Big bang nucleosynthesisBig bang nucleosynthesis refers to the process of element production during the early phases of the universe, shortly after the Big Bang. It is believed to be responsible for the formation of hydrogen, its isotope deuterium, helium in its varieties 3He and 4He, and the isotope of lithium 7Li. Hydrogen nuclei (protons) are believed to have formed as soon as the temperature had dropped enough to make the existence of free quarks impossible, but for a while the number of protons and neutrons was almost the same, until the temperature dropped enough to make its slight mass difference favor the protons. Isolated neutrons are not stable, so the ones that survived are the ones that could bond with protons to form deuterium, helium, and lithium.
Why didn't all the neutrons bond with protons and make all elements up to iron? While the temperature was dropping, the universe was also expanding, and the chances of collision were getting smaller. Also very important is the fact that there is no stable nucleus with 8 nucleons. So there was a bottleneck in the nucleosynthesis that stopped the process there. In stars, the bottleneck is passed by triple collisions of 4He nuclei (the triple-alpha process), but in the expanding early universe, by the time there was enough 4He the density of the universe had dropped too much to make triple collisions possible.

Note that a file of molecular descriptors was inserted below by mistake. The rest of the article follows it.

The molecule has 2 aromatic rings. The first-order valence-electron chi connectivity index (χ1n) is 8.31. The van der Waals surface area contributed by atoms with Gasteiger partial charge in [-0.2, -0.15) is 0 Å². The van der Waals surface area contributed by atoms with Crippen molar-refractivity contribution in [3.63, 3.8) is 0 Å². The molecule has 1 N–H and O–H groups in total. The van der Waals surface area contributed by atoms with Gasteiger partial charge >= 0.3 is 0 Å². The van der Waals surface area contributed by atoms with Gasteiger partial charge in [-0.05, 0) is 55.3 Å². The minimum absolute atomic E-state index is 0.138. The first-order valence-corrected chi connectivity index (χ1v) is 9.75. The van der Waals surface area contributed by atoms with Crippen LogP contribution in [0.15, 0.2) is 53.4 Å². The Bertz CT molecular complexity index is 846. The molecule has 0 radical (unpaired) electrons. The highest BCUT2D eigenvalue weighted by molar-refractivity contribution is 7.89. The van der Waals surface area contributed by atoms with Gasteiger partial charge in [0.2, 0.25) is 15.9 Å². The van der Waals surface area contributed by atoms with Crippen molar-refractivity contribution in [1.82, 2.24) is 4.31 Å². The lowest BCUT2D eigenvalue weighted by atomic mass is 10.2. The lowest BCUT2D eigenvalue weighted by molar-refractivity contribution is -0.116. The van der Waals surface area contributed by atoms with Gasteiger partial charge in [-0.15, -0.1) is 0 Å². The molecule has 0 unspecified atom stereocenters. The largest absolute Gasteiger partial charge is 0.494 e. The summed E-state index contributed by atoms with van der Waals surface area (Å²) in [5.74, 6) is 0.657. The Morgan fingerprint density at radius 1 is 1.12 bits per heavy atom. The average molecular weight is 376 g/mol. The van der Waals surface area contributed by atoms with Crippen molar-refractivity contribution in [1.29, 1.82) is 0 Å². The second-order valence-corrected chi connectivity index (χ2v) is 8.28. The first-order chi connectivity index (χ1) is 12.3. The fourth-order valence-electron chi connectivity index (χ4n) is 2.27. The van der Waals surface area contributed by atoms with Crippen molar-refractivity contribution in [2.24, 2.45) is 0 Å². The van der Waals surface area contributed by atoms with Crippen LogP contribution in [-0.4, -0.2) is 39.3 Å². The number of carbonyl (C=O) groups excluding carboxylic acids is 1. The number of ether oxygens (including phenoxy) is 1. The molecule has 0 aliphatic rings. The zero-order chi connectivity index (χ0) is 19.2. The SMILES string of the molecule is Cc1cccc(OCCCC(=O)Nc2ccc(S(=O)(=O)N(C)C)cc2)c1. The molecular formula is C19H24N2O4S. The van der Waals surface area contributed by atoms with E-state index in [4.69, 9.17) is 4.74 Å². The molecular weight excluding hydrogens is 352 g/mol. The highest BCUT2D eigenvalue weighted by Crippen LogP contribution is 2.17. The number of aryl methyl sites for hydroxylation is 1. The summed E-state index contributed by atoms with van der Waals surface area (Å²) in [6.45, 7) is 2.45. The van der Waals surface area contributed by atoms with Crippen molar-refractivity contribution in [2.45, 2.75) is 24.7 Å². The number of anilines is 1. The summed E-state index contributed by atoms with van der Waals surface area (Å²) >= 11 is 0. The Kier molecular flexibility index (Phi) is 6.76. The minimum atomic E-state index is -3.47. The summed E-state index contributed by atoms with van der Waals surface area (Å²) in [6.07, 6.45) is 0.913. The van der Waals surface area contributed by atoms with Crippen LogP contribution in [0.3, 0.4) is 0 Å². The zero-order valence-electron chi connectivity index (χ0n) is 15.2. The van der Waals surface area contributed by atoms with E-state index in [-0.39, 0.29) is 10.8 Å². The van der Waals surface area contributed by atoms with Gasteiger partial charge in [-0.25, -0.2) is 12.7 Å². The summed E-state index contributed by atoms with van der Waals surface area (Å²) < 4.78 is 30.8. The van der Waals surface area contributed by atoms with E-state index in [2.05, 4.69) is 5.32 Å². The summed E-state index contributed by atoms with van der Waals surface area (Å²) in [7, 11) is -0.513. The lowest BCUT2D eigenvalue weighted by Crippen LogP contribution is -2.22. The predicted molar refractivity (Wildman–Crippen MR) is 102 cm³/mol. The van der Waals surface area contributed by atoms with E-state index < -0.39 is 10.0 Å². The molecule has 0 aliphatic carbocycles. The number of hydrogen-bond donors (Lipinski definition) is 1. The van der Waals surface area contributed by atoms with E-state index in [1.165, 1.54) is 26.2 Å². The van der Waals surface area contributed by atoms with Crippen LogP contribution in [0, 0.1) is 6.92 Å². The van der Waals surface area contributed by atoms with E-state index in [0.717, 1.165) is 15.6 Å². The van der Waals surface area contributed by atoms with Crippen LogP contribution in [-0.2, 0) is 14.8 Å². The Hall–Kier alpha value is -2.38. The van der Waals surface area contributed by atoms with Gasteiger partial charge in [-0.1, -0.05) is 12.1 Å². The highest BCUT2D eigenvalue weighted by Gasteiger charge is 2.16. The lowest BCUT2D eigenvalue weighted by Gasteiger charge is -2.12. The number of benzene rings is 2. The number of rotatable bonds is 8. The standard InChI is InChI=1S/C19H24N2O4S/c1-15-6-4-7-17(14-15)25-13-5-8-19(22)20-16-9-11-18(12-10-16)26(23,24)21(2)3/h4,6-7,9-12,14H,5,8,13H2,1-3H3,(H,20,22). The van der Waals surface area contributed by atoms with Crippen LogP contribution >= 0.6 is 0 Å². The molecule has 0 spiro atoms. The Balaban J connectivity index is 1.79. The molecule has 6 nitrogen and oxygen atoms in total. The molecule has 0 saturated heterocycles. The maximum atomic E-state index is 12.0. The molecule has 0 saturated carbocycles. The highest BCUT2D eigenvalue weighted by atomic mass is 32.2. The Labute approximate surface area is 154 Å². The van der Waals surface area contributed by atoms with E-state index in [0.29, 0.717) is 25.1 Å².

Using the Big Bang model, it is possible to make predictions about elemental abundances and to explain some observations which would otherwise be difficult to account for. One such observation is the existence of deuterium. Deuterium is easily destroyed by stars, and there is no known natural process which would produce significant amounts of deuterium. Another observation is the existence of far more helium in old stars that can be accounted for by stellar nucleosynthesis.
The relative abundances of the different elements produced are dependent on the number of photons per baryon. As the number of photons is dominated by the cosmic microwave background radiation, measuring the primordial abundances of those elements allow us to know the density of baryons, that is, of matter in the universe.
See also: Ultimate fate of the Universe